15. The learned Counsel for the department urged that when one of the legal representatives of the deceased Ebenezer was known to be in possession of the entire assets of the deceased and when the other legal representatives of Ebenzer regarded Alfred as the only person bound to answer the questions of the Income-tax Officer and also bound to pay the assessed tax from out of the assets of the deceased in his possession, and Alfred was sought to be assessed, and was eventually assessed by the Income-tax Officer on that basis, it was not open to Alfred to object to the validity of the assessment. The basis even for this argument should be that Alfred was known to be in possession of the entire assets of the deceased Ebenezer. It was not enough to show that the other legal representatives of Ebenezer disclaimed possession of any of the assets. As we pointed out, there was enough material placed before the Income-tax Officer to necessitate an enquiry, whether in fact Alfred was in possession of all the assets of the late Ebenezer. That enquiry the Income-tax Officer did not undertake. He could not, in our opinion, be heard to plead that in good faith he believed that Alfred was in possession of all the assets and was bound to represent the estate of Ebenezer.
16. Further support for the plea of good faith was sought on the basis, that the other legal representatives of Ebenezer agreed that Alfred should represent the. estate of Ebenezer, in the assessment proceedings. That they disclaimed liability is not proof by itself that they agreed that Alfred should represent them. Besides Alfred did not agree to represent them or to represent the estate of Ebenezer.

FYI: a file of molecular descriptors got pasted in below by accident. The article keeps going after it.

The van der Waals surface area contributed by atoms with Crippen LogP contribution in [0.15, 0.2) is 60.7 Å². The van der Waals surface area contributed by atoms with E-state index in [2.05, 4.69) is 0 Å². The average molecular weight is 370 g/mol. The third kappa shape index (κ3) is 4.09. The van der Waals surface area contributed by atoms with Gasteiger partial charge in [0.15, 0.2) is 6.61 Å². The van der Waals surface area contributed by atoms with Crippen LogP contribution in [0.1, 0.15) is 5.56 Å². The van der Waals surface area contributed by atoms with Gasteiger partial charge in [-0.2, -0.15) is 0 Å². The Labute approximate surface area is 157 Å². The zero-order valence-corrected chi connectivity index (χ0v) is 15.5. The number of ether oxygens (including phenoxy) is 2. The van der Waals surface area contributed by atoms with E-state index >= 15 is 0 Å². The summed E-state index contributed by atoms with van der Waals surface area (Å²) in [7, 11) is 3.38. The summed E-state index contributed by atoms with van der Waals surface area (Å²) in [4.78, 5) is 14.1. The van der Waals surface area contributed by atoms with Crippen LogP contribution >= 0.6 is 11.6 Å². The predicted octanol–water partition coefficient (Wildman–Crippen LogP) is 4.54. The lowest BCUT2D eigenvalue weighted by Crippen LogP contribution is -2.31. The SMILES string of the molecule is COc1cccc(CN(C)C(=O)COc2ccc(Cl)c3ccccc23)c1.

17. Whether any of the daughters of Ebenezer had by her conduct disabled herself from attacking the validity of the assessment for 1944-45 under Section 34 does not arise for consideration now. The question is, can Alfred impeach the validity of that assessment completed without notice to the other legal representatives of Ebenezer. Nothing that Alfred did estopped him from challenging the validity of the assessment. The learned Counsel for the department relied on the observations of Varadachariar, J., in Venkatanarasimha Raju v. Siddha Ctietty : AIR1937Mad349 , where with reference to the provisions of the Estates Land Act the learned Judge observed:
The result is that if the landlord finding a person in possession bonafide believed that person to be legally in possession as heir and that person further happens to be entitled to an undivided share in the holding it will be scarcely fair to permit other persons entitled to the remaining undivided shares to treat the proceedings taken against the registered holder as a nullity so far as they are concerned, when with the knowledge of the landlord's conduct they have chosen to stand by.
But then the facts and questions at issue in the case before us are in no way identical. As we pointed out the question is not whether any of the petitioner's co-heirs, could attack the validity of the assessment. The question, is, can the petitioner in whose presence the assessment was completed challenge the validity of the assessment. We have also pointed out that there was no basis for the plea that the Income-tax Officer in good faith believed that Alfred was in possession of the entire assets of the deceased Ebenezer.
18. The plea of good faith fails. In fact Alfred did not represent the estate of the deceased Ebenezer. He declined to do it, and he was entitled to decline. What then should the Income-tax Officer have done That question we answer in the words Mahajan, J., as he then was, in Tirtha Lal Dey v. Srimathi Bhusan Moyee Dasi and Ors. 1949 F.C.R. 396 (1950) I M.L.J. 249 : (.1949) F.L.J.192 .